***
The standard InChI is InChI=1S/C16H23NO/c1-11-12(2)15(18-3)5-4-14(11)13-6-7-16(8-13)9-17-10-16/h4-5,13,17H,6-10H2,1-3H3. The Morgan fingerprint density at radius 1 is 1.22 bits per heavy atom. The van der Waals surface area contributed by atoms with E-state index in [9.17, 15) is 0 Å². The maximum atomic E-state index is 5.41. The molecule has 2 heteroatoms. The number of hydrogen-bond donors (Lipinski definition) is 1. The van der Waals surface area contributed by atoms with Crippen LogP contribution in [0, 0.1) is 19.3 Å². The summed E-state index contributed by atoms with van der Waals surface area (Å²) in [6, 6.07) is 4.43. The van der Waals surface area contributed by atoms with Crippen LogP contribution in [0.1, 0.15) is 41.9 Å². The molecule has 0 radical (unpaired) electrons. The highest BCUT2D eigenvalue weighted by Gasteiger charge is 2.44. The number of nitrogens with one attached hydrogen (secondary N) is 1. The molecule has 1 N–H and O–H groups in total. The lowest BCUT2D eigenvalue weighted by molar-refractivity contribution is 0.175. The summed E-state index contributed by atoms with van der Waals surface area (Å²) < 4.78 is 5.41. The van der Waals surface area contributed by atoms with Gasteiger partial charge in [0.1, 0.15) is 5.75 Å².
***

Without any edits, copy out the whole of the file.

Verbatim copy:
The standard InChI is InChI=1S/C16H23NO/c1-11-12(2)15(18-3)5-4-14(11)13-6-7-16(8-13)9-17-10-16/h4-5,13,17H,6-10H2,1-3H3. The Morgan fingerprint density at radius 1 is 1.22 bits per heavy atom. The van der Waals surface area contributed by atoms with E-state index in [9.17, 15) is 0 Å². The maximum atomic E-state index is 5.41. The molecule has 2 heteroatoms. The number of hydrogen-bond donors (Lipinski definition) is 1. The van der Waals surface area contributed by atoms with Crippen LogP contribution in [0, 0.1) is 19.3 Å². The summed E-state index contributed by atoms with van der Waals surface area (Å²) in [6, 6.07) is 4.43. The van der Waals surface area contributed by atoms with Crippen LogP contribution in [0.1, 0.15) is 41.9 Å². The molecule has 0 radical (unpaired) electrons. The highest BCUT2D eigenvalue weighted by Gasteiger charge is 2.44. The number of nitrogens with one attached hydrogen (secondary N) is 1. The molecule has 1 N–H and O–H groups in total. The lowest BCUT2D eigenvalue weighted by molar-refractivity contribution is 0.175. The summed E-state index contributed by atoms with van der Waals surface area (Å²) < 4.78 is 5.41. The van der Waals surface area contributed by atoms with Gasteiger partial charge in [0.1, 0.15) is 5.75 Å².